Given the complexities of immigration law and the risks to potential employers of "getting it wrong", it is extremely important that employers seek further information and advice. Either contact the government's checking service:   or contact the Border and Immigration Agency on 0845 010 6677.

If you would like to discuss this matter further with us then please don't hesitate to contact us: email: rita@finchcconsultancy.co.uk or ring: 0115 896 7536 or visit our website www.finchconsultancy.co.uk





Caring responsibilities and High Absence Levels

Rita Finch - Tuesday, February 03, 2015

As an employer, are you aware that one of your employees could have caring responsibilities outside of work which, in turn, could potentially lead to a lack of performance or high absenteeism?

According to The Chartered Institute of Personal Development (CIPD) "More than one in three employers report that absence levels have increased because their staff are struggling to cope with caring responsibilities outside of work."

With people living longer, the demands and needs of elderly parents have increased and this is an issue that is set to escalate .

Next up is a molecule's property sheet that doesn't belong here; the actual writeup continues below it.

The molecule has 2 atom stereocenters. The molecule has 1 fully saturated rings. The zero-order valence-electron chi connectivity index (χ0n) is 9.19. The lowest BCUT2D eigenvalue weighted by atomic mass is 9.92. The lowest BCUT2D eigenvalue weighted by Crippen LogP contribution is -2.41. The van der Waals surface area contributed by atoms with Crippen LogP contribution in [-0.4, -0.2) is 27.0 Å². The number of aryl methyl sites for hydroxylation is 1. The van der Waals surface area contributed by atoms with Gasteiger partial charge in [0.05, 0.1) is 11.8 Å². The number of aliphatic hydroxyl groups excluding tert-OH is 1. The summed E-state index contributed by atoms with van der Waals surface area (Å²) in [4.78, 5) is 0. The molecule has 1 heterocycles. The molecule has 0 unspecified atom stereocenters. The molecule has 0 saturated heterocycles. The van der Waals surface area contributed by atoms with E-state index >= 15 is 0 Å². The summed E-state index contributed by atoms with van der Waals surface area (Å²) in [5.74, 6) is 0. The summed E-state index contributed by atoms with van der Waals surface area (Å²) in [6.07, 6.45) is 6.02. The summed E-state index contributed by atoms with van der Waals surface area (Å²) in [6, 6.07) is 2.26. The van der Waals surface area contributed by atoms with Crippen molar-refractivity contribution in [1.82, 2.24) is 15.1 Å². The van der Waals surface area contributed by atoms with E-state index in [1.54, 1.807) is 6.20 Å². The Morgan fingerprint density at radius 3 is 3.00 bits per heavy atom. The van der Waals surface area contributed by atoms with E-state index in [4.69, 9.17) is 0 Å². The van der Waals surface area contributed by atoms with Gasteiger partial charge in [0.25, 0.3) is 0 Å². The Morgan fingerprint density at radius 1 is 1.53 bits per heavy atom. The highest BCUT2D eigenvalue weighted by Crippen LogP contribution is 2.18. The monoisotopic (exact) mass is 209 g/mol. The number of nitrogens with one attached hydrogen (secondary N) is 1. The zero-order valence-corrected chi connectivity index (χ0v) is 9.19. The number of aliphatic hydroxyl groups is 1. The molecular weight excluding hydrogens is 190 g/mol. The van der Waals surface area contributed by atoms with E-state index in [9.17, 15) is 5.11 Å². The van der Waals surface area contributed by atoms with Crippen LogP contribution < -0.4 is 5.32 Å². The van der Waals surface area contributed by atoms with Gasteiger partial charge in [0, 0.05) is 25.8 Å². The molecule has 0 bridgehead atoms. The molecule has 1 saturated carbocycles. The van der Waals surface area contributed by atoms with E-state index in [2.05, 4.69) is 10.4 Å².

With this in mind, the likelihood of one of your employees falling into this category is fairly high. So how would you deal with supporting your employee yet protect your business at the same time?

All employees have the right to time off during working hours for any dependants they may have. This time off is to deal with unforeseen matters and emergencies; however, as an employer you have no legal obligation to pay them during this period of absence.

Flexible working is one way of meeting the demands of both the employees needs and the company's needs. It is important to remember here that employees do have the right to request flexible working under new legislation.

According to Dr. Jill Miller, CIPD Research Advisor: "it is proven that flexible working can improve engagement and productivity within the workforce." (look for link)

It is important to note here that ALL employees (except for those with less than 26 weeks service) have the right to request flexible working and as an employer, you can only refuse if there are sound business reasons for doing so, for example: